It was 2005 when Lee was diagnosed with non-Hodgkins lymphoma. We learned that blood cancers were growing in occurrence while many other cancers were subsiding. The Greensboro oncologist stated that while there was no concrete evidence why this was so, there were indications that exposure to pesticides led to a higher incidence of lymphoma and leukemia.
Lee began researching the role of healthy food free of pesticides in keeping her disease at bay after her treatments. She laid out kitchen garden beds at our Greensboro home to grow organic vegetables and herbs for ourselves, and Larry helped with the gardening and maintenance. As she discovered and developed tasty, nutritious recipes and read more about the role of super foods in maintaining good health, she began teaching classes on our back porch. Participants also toured the kitchen gardens discovering that vegetable gardening can enhance a landscape with pleasing combinations of colors, shapes, and textures and also learned more about gardening organically. They learned how organic methods increased the productivity, taste, and nutrition of what was grown.
We caught the organic gardening bug and started exploring the possibility of expanding our efforts to full-fledged farming. We attended farm tours, workshops, and conferences, and Larry enrolled in the Sustainable Agriculture program at Central Carolina Community College in Pittsboro. Our farm search began leisurely in 2008, and by August, 2010 we were closing on an 18-acre farm in southern Orange County bordering the ancient Haw River.
We like to say that we’re not from here, but we’ve come home. Lee’s circuit-riding Quaker pastor great-grandfather studied at nearby Cane Creek Meeting’s Sylvan Academy and was pastor at area Meetings. Larry’s great, great, great, great uncle, John Newlin, had one of the earliest textile mills in the state in the little nearby community of Sissipihaw, which he changed to Saxapahaw so that his secretary could better spell it. He was an abolitionist who was bequeathed 40 slaves to take freedom and was also a founder of Guilford College. Larry’s father grew up in a Quaker farming community near the Revolutionary War battlefield of Lindley Mill. Each day for us is like a segment of Alex Haley’s Roots, where we feel the constant presence and influence of those who came before us.
The 18-acre farm had not been farmed for decades. The house had been built in the late 90’s and was on the 1999 and 2000 Solar Tour of Homes. A horse barn on the east part of the property had been converted into a retreat center where yoga classes and meditation groups met. The house and adjacent garage needed a lot of rehabilitation when we moved in, and the first year Lee supervised the redo of the house inside and out and the remodeling of the garage into an Education Barn. We also did extensive landscaping in addition to getting the farm going with deer fencing, irrigation, and cover cropping.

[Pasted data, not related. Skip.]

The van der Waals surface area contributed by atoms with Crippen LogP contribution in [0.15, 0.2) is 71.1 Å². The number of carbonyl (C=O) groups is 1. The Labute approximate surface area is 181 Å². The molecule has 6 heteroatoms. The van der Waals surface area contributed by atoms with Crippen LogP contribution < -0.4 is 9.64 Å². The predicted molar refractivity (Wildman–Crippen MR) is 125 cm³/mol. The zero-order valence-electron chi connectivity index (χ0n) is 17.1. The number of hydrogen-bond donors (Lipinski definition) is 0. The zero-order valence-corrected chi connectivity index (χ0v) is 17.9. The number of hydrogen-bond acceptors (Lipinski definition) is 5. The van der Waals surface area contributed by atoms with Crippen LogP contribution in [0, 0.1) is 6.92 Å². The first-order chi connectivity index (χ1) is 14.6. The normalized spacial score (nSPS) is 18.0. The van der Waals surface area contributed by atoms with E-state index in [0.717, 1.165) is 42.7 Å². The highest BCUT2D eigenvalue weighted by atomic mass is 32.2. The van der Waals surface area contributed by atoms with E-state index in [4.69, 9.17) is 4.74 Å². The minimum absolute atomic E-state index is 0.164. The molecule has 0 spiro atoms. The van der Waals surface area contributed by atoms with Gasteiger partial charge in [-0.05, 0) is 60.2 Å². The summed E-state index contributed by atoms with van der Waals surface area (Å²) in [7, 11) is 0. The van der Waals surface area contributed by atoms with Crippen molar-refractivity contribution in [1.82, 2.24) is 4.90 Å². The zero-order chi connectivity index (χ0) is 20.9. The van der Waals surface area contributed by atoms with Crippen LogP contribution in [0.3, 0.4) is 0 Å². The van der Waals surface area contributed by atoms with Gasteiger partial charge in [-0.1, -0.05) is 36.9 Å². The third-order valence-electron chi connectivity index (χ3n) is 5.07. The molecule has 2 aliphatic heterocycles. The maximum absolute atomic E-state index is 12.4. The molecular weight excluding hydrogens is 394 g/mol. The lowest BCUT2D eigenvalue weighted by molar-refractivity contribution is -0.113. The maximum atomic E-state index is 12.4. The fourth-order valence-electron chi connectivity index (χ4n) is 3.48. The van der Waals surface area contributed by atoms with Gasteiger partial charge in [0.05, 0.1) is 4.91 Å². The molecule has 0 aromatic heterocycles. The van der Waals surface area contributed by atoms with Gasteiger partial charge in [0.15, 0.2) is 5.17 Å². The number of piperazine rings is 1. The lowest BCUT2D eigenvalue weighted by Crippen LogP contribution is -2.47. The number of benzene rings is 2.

The farm was laid out with the help of our farm coach, Tony Kleese, and to blend in to the beautiful rolling hills and valleys. The design of our twin market gardens was inspired by a visit to the Edwardian Lost Gardens of Heligan in Cornwall, England to be aesthetically appealing. We grow a diverse amount of vegetables and berries and select the most nutritious and attractive varieties.
Sustainable farming is more than avoiding the use of synthetic pesticides and fertilizers. We follow National Organic Practices and have an organic transition plan but as yet are not certified. Sustainable farming is a way of gardening/farming that builds soil (one tablespoon of healthy soil contains 6 to 8 billion microorganisms). It is environmentally friendly and SUSTAINABLE by not polluting waterways, enhancing the productivity of soil, promoting biological diversity, and encouraging pollinating flowers and insects. Sustainable farming promotes local consumption and farm support and thereby enhances rural community economic development. Sustainable farming is certified – you don’t have to guess if your food is safe or not. It is not genetically modified. Sustainably grown food also enhances the taste and nutrition.
The name, Peaceful River Farm, came to us almost mystically during Meeting for Worship at our home Meeting, New Garden Friends, when singing the spiritual, “Peace Like a River”. The name “speaks” to us each day and night – with stars so close that you feel like you can touch them, with approaching storms that can be seen from miles away, with the emergence of new sprouts, and with the prancing and dancing of goldfinch, bluebirds, titmice, hummingbirds, and martins. Farming, conducting classes, and hosting farm dinners are not so serene. Our bustling days begin with long to-do lists each morning and seem to grow longer by day’s end. Yet, this is a very satisfying life, and we have enjoyed sharing it with more than 3,000 visitors since we began this adventure.